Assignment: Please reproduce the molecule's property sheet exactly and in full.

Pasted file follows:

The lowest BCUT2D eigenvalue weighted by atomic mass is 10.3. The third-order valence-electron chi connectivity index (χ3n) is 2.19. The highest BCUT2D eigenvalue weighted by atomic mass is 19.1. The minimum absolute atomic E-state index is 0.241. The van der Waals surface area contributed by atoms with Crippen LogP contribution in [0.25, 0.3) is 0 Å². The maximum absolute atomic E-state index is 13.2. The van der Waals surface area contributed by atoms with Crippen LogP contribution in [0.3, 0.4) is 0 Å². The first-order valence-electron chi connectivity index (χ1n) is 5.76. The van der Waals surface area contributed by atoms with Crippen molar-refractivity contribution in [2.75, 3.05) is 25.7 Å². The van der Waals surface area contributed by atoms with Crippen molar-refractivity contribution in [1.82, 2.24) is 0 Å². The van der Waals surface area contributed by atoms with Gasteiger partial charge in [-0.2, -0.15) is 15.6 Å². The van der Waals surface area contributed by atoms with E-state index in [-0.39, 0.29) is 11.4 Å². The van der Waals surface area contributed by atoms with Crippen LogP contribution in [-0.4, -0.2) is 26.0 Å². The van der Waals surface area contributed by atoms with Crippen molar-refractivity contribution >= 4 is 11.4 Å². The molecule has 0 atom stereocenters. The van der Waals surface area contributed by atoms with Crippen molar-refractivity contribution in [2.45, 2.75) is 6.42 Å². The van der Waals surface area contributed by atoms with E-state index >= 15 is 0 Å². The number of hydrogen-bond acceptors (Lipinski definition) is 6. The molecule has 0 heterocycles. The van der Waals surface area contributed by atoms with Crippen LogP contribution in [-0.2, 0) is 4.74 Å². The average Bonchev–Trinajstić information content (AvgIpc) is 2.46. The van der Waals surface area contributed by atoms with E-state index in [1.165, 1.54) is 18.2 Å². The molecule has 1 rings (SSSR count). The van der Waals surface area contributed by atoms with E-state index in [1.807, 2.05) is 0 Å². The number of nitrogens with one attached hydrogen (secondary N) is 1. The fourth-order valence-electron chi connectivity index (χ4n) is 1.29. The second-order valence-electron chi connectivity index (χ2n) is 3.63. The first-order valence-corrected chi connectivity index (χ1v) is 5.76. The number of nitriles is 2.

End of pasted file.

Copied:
The lowest BCUT2D eigenvalue weighted by atomic mass is 10.3. The third-order valence-electron chi connectivity index (χ3n) is 2.19. The highest BCUT2D eigenvalue weighted by atomic mass is 19.1. The minimum absolute atomic E-state index is 0.241. The van der Waals surface area contributed by atoms with Crippen LogP contribution in [0.25, 0.3) is 0 Å². The maximum absolute atomic E-state index is 13.2. The van der Waals surface area contributed by atoms with Crippen LogP contribution in [0.3, 0.4) is 0 Å². The first-order valence-electron chi connectivity index (χ1n) is 5.76. The van der Waals surface area contributed by atoms with Crippen molar-refractivity contribution in [2.75, 3.05) is 25.7 Å². The van der Waals surface area contributed by atoms with Crippen molar-refractivity contribution in [1.82, 2.24) is 0 Å². The van der Waals surface area contributed by atoms with Gasteiger partial charge in [-0.2, -0.15) is 15.6 Å². The van der Waals surface area contributed by atoms with E-state index in [-0.39, 0.29) is 11.4 Å². The van der Waals surface area contributed by atoms with Crippen LogP contribution in [-0.4, -0.2) is 26.0 Å². The van der Waals surface area contributed by atoms with Crippen molar-refractivity contribution >= 4 is 11.4 Å². The molecule has 0 atom stereocenters. The van der Waals surface area contributed by atoms with Crippen molar-refractivity contribution in [2.45, 2.75) is 6.42 Å². The van der Waals surface area contributed by atoms with E-state index >= 15 is 0 Å². The number of hydrogen-bond acceptors (Lipinski definition) is 6. The molecule has 0 heterocycles. The van der Waals surface area contributed by atoms with Crippen LogP contribution in [-0.2, 0) is 4.74 Å². The average Bonchev–Trinajstić information content (AvgIpc) is 2.46. The van der Waals surface area contributed by atoms with E-state index in [1.165, 1.54) is 18.2 Å². The molecule has 1 rings (SSSR count). The van der Waals surface area contributed by atoms with E-state index in [1.807, 2.05) is 0 Å². The number of nitrogens with one attached hydrogen (secondary N) is 1. The fourth-order valence-electron chi connectivity index (χ4n) is 1.29. The second-order valence-electron chi connectivity index (χ2n) is 3.63. The first-order valence-corrected chi connectivity index (χ1v) is 5.76. The number of nitriles is 2.